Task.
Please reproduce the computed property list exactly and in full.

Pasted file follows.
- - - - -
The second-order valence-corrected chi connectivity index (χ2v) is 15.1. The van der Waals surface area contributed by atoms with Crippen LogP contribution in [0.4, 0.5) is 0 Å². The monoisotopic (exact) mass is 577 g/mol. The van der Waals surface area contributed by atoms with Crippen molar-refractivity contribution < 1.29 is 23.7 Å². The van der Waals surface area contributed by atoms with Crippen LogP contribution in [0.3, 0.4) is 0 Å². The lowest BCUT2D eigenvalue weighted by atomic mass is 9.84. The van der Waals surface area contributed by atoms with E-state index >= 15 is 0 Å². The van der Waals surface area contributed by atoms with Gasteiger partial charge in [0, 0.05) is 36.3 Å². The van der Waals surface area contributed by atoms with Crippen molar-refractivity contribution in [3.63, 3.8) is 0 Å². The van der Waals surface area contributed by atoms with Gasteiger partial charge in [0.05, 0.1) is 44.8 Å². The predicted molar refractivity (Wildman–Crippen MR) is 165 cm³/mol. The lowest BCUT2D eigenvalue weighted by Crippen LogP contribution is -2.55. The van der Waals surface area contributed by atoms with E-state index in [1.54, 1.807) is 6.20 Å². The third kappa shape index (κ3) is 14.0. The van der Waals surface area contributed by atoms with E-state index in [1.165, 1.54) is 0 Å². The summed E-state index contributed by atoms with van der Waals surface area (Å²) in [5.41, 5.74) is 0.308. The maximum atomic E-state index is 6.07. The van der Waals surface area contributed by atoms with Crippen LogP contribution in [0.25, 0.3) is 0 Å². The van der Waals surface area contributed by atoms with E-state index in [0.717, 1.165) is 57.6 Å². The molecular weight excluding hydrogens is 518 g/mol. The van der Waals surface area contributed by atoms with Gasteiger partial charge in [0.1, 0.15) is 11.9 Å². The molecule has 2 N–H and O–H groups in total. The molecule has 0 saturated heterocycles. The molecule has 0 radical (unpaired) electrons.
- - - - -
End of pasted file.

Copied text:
The second-order valence-corrected chi connectivity index (χ2v) is 15.1. The van der Waals surface area contributed by atoms with Crippen LogP contribution in [0.4, 0.5) is 0 Å². The monoisotopic (exact) mass is 577 g/mol. The van der Waals surface area contributed by atoms with Crippen molar-refractivity contribution < 1.29 is 23.7 Å². The van der Waals surface area contributed by atoms with Crippen LogP contribution in [0.3, 0.4) is 0 Å². The lowest BCUT2D eigenvalue weighted by atomic mass is 9.84. The van der Waals surface area contributed by atoms with E-state index >= 15 is 0 Å². The van der Waals surface area contributed by atoms with Gasteiger partial charge in [0, 0.05) is 36.3 Å². The van der Waals surface area contributed by atoms with Crippen molar-refractivity contribution in [3.63, 3.8) is 0 Å². The van der Waals surface area contributed by atoms with Gasteiger partial charge in [0.05, 0.1) is 44.8 Å². The predicted molar refractivity (Wildman–Crippen MR) is 165 cm³/mol. The lowest BCUT2D eigenvalue weighted by Crippen LogP contribution is -2.55. The van der Waals surface area contributed by atoms with E-state index in [1.54, 1.807) is 6.20 Å². The third kappa shape index (κ3) is 14.0. The van der Waals surface area contributed by atoms with E-state index in [1.165, 1.54) is 0 Å². The summed E-state index contributed by atoms with van der Waals surface area (Å²) in [5.41, 5.74) is 0.308. The maximum atomic E-state index is 6.07. The van der Waals surface area contributed by atoms with Crippen LogP contribution in [0.25, 0.3) is 0 Å². The van der Waals surface area contributed by atoms with E-state index in [0.717, 1.165) is 57.6 Å². The molecular weight excluding hydrogens is 518 g/mol. The van der Waals surface area contributed by atoms with Gasteiger partial charge in [0.1, 0.15) is 11.9 Å². The molecule has 2 N–H and O–H groups in total. The molecule has 0 saturated heterocycles. The molecule has 0 radical (unpaired) electrons.